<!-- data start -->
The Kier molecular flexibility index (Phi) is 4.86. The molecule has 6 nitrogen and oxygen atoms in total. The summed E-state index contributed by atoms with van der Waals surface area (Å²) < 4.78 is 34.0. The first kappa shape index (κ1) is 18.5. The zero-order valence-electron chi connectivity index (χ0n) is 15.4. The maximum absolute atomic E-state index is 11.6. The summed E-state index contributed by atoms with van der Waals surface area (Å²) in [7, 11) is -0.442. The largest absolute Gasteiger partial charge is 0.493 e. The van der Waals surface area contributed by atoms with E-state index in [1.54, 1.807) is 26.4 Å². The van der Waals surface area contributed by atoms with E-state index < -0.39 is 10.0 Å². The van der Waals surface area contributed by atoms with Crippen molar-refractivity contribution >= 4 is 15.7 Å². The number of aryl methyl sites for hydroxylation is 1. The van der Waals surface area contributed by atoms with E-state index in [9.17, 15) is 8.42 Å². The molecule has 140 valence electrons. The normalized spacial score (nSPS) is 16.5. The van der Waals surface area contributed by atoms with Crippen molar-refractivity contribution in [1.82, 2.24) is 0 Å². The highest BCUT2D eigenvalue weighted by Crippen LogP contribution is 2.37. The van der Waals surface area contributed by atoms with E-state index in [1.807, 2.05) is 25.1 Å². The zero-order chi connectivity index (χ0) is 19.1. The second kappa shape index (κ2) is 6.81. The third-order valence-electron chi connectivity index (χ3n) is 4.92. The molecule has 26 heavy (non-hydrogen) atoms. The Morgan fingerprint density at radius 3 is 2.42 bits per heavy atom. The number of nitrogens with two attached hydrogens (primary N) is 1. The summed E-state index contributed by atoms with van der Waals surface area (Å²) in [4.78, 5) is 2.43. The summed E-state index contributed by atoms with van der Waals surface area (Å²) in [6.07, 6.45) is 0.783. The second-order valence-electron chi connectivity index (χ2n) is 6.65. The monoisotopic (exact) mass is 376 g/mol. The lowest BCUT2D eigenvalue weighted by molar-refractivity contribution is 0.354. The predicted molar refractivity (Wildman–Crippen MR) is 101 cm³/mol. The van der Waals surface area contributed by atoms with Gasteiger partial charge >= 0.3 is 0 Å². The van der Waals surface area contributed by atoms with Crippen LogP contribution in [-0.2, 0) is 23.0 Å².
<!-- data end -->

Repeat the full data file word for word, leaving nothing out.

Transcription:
The Kier molecular flexibility index (Phi) is 4.86. The molecule has 6 nitrogen and oxygen atoms in total. The summed E-state index contributed by atoms with van der Waals surface area (Å²) < 4.78 is 34.0. The first kappa shape index (κ1) is 18.5. The zero-order valence-electron chi connectivity index (χ0n) is 15.4. The maximum absolute atomic E-state index is 11.6. The summed E-state index contributed by atoms with van der Waals surface area (Å²) in [7, 11) is -0.442. The largest absolute Gasteiger partial charge is 0.493 e. The van der Waals surface area contributed by atoms with E-state index in [1.54, 1.807) is 26.4 Å². The van der Waals surface area contributed by atoms with E-state index < -0.39 is 10.0 Å². The van der Waals surface area contributed by atoms with Crippen molar-refractivity contribution >= 4 is 15.7 Å². The number of aryl methyl sites for hydroxylation is 1. The van der Waals surface area contributed by atoms with E-state index in [9.17, 15) is 8.42 Å². The molecule has 140 valence electrons. The normalized spacial score (nSPS) is 16.5. The van der Waals surface area contributed by atoms with Crippen molar-refractivity contribution in [1.82, 2.24) is 0 Å². The highest BCUT2D eigenvalue weighted by Crippen LogP contribution is 2.37. The van der Waals surface area contributed by atoms with E-state index in [1.807, 2.05) is 25.1 Å². The zero-order chi connectivity index (χ0) is 19.1. The second kappa shape index (κ2) is 6.81. The third-order valence-electron chi connectivity index (χ3n) is 4.92. The molecule has 26 heavy (non-hydrogen) atoms. The Morgan fingerprint density at radius 3 is 2.42 bits per heavy atom. The number of nitrogens with two attached hydrogens (primary N) is 1. The summed E-state index contributed by atoms with van der Waals surface area (Å²) in [4.78, 5) is 2.43. The summed E-state index contributed by atoms with van der Waals surface area (Å²) in [6.07, 6.45) is 0.783. The second-order valence-electron chi connectivity index (χ2n) is 6.65. The monoisotopic (exact) mass is 376 g/mol. The lowest BCUT2D eigenvalue weighted by molar-refractivity contribution is 0.354. The predicted molar refractivity (Wildman–Crippen MR) is 101 cm³/mol. The van der Waals surface area contributed by atoms with Gasteiger partial charge >= 0.3 is 0 Å². The van der Waals surface area contributed by atoms with Crippen LogP contribution in [-0.2, 0) is 23.0 Å².